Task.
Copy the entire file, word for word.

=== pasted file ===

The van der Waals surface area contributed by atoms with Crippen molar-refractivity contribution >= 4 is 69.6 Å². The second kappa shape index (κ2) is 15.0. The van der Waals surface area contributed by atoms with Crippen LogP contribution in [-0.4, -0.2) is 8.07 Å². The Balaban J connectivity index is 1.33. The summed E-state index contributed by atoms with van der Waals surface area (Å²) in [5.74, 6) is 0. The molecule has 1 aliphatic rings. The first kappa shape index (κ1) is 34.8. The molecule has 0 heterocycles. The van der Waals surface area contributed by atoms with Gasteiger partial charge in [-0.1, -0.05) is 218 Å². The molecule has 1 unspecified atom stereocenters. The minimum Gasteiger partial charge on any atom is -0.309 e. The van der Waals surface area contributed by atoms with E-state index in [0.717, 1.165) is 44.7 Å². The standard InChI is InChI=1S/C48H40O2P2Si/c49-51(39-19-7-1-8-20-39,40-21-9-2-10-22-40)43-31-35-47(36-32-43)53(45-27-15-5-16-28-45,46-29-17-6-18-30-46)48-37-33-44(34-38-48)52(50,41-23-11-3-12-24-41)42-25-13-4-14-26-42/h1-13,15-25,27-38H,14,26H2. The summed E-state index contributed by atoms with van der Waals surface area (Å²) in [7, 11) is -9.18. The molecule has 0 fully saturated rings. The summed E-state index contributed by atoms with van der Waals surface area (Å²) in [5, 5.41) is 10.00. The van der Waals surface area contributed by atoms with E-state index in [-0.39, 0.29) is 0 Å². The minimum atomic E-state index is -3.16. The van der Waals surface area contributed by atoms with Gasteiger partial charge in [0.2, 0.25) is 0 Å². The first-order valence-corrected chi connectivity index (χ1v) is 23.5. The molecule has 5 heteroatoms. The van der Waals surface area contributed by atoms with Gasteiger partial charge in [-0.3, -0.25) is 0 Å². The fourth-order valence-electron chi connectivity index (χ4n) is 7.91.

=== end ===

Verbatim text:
The van der Waals surface area contributed by atoms with Crippen molar-refractivity contribution >= 4 is 69.6 Å². The second kappa shape index (κ2) is 15.0. The van der Waals surface area contributed by atoms with Crippen LogP contribution in [-0.4, -0.2) is 8.07 Å². The Balaban J connectivity index is 1.33. The summed E-state index contributed by atoms with van der Waals surface area (Å²) in [5.74, 6) is 0. The molecule has 1 aliphatic rings. The first kappa shape index (κ1) is 34.8. The molecule has 0 heterocycles. The van der Waals surface area contributed by atoms with Gasteiger partial charge in [-0.1, -0.05) is 218 Å². The molecule has 1 unspecified atom stereocenters. The minimum Gasteiger partial charge on any atom is -0.309 e. The van der Waals surface area contributed by atoms with E-state index in [0.717, 1.165) is 44.7 Å². The standard InChI is InChI=1S/C48H40O2P2Si/c49-51(39-19-7-1-8-20-39,40-21-9-2-10-22-40)43-31-35-47(36-32-43)53(45-27-15-5-16-28-45,46-29-17-6-18-30-46)48-37-33-44(34-38-48)52(50,41-23-11-3-12-24-41)42-25-13-4-14-26-42/h1-13,15-25,27-38H,14,26H2. The summed E-state index contributed by atoms with van der Waals surface area (Å²) in [7, 11) is -9.18. The molecule has 0 fully saturated rings. The summed E-state index contributed by atoms with van der Waals surface area (Å²) in [5, 5.41) is 10.00. The van der Waals surface area contributed by atoms with E-state index in [-0.39, 0.29) is 0 Å². The minimum atomic E-state index is -3.16. The van der Waals surface area contributed by atoms with Gasteiger partial charge in [0.2, 0.25) is 0 Å². The first-order valence-corrected chi connectivity index (χ1v) is 23.5. The molecule has 5 heteroatoms. The van der Waals surface area contributed by atoms with Gasteiger partial charge in [-0.3, -0.25) is 0 Å². The fourth-order valence-electron chi connectivity index (χ4n) is 7.91.